5 Consequence Strategies: Work Tasks 1. Give help contingent on a request for help: Each time this student picks up her help card and asks for help, give her assistance with her work immediately. 2. Earns puzzle pieces and video time: Upon the completion of one work activity, student will place a puzzle piece on her video puzzle. If she completes the four piece puzzle by 11:50, she will get 10 minutes of video time with 2 peers of her choice. Please create a two piece video puzzle for the afternoon. If she completes two work activities in the afternoon, she can get 10 minutes of video time with 2 peers at 2:20 with popcorn. Gradually fade the use of puzzle pieces and popcorn, perhaps she only gets a puzzle piece for every second work task she completes and only gets popcorn twice a week. It would be great if we get to the point where self-monitoring work completion and positive feedback from her teacher and SEA would be enough incentive to finish work. 3. If minor problem behaviour occurs, point to her help card and prompt her to ask for help: As soon as she asks for help, give her help immediately. It is best to give her 2-3 word verbal directions and point to the visual supports or manipulatives that will help her complete the task. It is also best to crouch down next to her at her level as she does not like people hovering over her. Please also keep your hands at your side and do not give her hand over hand assistance. 4. If major problem behaviour occurs, please resort to strategies in Crisis Response Plan: If major problem behaviour occurs including punching or biting, please follow strategies in Crisis Response Plan. Please remember that any type of physical restraint should be used as a last resort. Crisis Management Plan: Work Tasks 1. Please see attached CRISIS RESPONSE PLAN Monitoring and Evaluation: Work Tasks 1. Level of problem behaviour: The SEA will record behaviour incidents in an antecedent, behavioural and consequence chart. We should concentrate on the most severe behaviours at this point which are punching and biting. The integration teacher will demonstrate how to use this chart, provide examples and review these charts on a weekly basis. Any type of physical aggression should be reported to the principal immediately. 2. Level of implementation by staff: The SEA will check home communication booklet everyday regarding setting events. Teacher and SEA will ensure that all necessary adaptations and other items are in place in the morning each day (visual supports, dvd player, dvds, popcorn). 3. Social Validity: The teacher, SEA and integration teacher will meet on a monthly basis for thirty minutes to review the positive behavioural support plan. We will make changes related to strategies if needed and brainstorm adaptations for upcoming units.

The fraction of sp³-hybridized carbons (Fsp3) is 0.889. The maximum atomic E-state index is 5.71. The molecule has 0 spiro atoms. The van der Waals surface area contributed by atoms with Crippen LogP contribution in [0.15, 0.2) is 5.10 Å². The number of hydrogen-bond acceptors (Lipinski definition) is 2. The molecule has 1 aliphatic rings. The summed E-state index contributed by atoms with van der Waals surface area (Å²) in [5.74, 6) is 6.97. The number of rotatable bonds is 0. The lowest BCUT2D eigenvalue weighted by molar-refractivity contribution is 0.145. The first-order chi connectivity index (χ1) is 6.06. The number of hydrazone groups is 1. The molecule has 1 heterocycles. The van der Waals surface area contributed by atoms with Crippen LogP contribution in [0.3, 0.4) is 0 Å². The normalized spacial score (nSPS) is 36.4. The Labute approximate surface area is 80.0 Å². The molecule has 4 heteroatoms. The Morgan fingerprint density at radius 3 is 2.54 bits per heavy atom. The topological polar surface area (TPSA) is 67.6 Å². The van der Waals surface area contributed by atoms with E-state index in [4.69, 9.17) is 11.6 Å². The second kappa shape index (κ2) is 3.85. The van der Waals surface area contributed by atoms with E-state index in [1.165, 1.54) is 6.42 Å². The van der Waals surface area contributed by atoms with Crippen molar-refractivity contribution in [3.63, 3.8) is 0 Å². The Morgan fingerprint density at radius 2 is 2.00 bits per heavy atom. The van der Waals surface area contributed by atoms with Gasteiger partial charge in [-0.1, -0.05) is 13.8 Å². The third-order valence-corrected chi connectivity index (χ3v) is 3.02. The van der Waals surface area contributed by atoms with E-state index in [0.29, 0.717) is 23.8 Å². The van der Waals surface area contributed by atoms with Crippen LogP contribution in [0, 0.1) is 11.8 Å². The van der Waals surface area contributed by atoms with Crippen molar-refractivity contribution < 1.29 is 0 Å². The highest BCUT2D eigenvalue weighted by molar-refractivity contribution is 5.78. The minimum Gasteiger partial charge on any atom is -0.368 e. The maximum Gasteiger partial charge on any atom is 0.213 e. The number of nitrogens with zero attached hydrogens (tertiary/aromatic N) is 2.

6 PBS Strategies for Appropriate Peer Interactions on the Playground 2 Setting Event Strategies: Peer Interactions 1. Institute playground supports: Educational assistant will supervise peer interactions at lunch and recess. She will redirect student when she engages in inappropriate behaviour and ensure the safety of other students on the playground. 2. Change the location of her typical playground activities: The student will participate in activities at the front of the school where it is quieter and less visually distracting. Pylons could even be used as a visual cue to mark an invisible physical boundary. Assignment Note: Pylons should be placed outside before school starts. Preventative/Antecedent Strategies: Peer Interactions 1. Use an album to ensure predictability: Student gets to choose one peer to play with her on the playground from an album with all of her peers' pictures and names. Two pictures will be on each page and she will choose one of the peers on the page. Please ensure that she likes at least one of the peers on each page. 2. Use a choice board incorporating student preferences to promote desired behaviour: A choice board will be made with the student's two favourite activities, playing with a hula hoop and catch. She will get to choose which of these activities she wants to play. 3. Use positive contingency statements: Prior to going outside state, if you are good outside, you can play with a friend after recess. Show her the next two board pictures on her visual schedule; it could be recess followed by a game board picture. Once she comes inside, give her a choice board of two different high interest games she can choose from to play (Car Game and Connect 4). Teaching Strategies: Peer Interactions 1. Teach her to use catch card: When the student starts to look slightly anxious on the playground, give her the catch boardmaker picture and tell her to state, Will you play catch?. Do the same with a hula hoop card if this is that activity she has chosen for the day. 2. Teach her how to interact using a conversation booklet: A conversation booklet includes photographs of students in their favourite activities and includes captions with comments and questions. Teach appropriate ways to initiate interactions with others by reading this book to her for 2-3 minutes every morning. At this point the booklet could demonstrate asking a peer to play catch using the catch card as a visual reminder. Please update this book regularly when her activity preferences and needs change. At this time, we will concentrate on initiating interactions, but in the near future turn-taking and sharing will also be important.